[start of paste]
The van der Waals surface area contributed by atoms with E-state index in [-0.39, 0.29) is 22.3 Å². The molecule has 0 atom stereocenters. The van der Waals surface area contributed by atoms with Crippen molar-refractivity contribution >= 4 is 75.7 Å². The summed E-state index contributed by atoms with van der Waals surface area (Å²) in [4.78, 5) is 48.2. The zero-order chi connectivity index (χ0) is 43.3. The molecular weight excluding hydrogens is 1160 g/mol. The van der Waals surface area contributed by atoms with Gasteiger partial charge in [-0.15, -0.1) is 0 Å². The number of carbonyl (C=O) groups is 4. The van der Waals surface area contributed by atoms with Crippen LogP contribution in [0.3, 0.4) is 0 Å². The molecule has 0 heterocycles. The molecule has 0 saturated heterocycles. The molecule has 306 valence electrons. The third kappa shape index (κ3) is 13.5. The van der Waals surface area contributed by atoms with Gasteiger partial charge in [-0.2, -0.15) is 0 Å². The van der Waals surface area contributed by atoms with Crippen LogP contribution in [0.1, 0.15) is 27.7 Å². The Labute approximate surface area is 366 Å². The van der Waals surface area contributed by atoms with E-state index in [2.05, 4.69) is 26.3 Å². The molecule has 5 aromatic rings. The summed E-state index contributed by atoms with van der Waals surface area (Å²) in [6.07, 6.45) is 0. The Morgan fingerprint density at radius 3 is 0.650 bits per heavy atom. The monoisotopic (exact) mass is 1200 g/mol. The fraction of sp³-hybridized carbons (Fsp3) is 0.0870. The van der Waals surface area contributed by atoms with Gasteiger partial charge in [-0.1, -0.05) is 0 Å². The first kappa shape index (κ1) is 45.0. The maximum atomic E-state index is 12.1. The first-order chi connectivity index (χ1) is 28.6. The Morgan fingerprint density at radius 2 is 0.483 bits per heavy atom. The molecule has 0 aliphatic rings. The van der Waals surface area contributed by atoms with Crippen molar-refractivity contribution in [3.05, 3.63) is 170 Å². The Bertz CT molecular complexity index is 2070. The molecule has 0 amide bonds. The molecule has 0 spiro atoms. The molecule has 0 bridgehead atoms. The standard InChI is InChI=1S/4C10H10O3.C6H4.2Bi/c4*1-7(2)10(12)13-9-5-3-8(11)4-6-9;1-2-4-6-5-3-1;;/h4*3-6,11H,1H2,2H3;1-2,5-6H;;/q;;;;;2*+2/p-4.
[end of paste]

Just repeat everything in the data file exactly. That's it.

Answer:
The van der Waals surface area contributed by atoms with E-state index in [-0.39, 0.29) is 22.3 Å². The molecule has 0 atom stereocenters. The van der Waals surface area contributed by atoms with Crippen molar-refractivity contribution >= 4 is 75.7 Å². The summed E-state index contributed by atoms with van der Waals surface area (Å²) in [4.78, 5) is 48.2. The zero-order chi connectivity index (χ0) is 43.3. The molecular weight excluding hydrogens is 1160 g/mol. The van der Waals surface area contributed by atoms with Gasteiger partial charge in [-0.15, -0.1) is 0 Å². The number of carbonyl (C=O) groups is 4. The van der Waals surface area contributed by atoms with Crippen LogP contribution in [0.3, 0.4) is 0 Å². The molecule has 0 heterocycles. The molecule has 0 saturated heterocycles. The molecule has 306 valence electrons. The third kappa shape index (κ3) is 13.5. The van der Waals surface area contributed by atoms with Gasteiger partial charge in [-0.2, -0.15) is 0 Å². The van der Waals surface area contributed by atoms with Crippen LogP contribution in [0.1, 0.15) is 27.7 Å². The Labute approximate surface area is 366 Å². The van der Waals surface area contributed by atoms with E-state index in [2.05, 4.69) is 26.3 Å². The molecule has 5 aromatic rings. The summed E-state index contributed by atoms with van der Waals surface area (Å²) in [6.07, 6.45) is 0. The Morgan fingerprint density at radius 3 is 0.650 bits per heavy atom. The monoisotopic (exact) mass is 1200 g/mol. The fraction of sp³-hybridized carbons (Fsp3) is 0.0870. The van der Waals surface area contributed by atoms with Gasteiger partial charge in [-0.1, -0.05) is 0 Å². The first kappa shape index (κ1) is 45.0. The maximum atomic E-state index is 12.1. The first-order chi connectivity index (χ1) is 28.6. The Morgan fingerprint density at radius 2 is 0.483 bits per heavy atom. The molecule has 0 aliphatic rings. The van der Waals surface area contributed by atoms with Crippen molar-refractivity contribution in [3.05, 3.63) is 170 Å². The Bertz CT molecular complexity index is 2070. The molecule has 0 amide bonds. The molecule has 0 spiro atoms. The molecule has 0 bridgehead atoms. The standard InChI is InChI=1S/4C10H10O3.C6H4.2Bi/c4*1-7(2)10(12)13-9-5-3-8(11)4-6-9;1-2-4-6-5-3-1;;/h4*3-6,11H,1H2,2H3;1-2,5-6H;;/q;;;;;2*+2/p-4.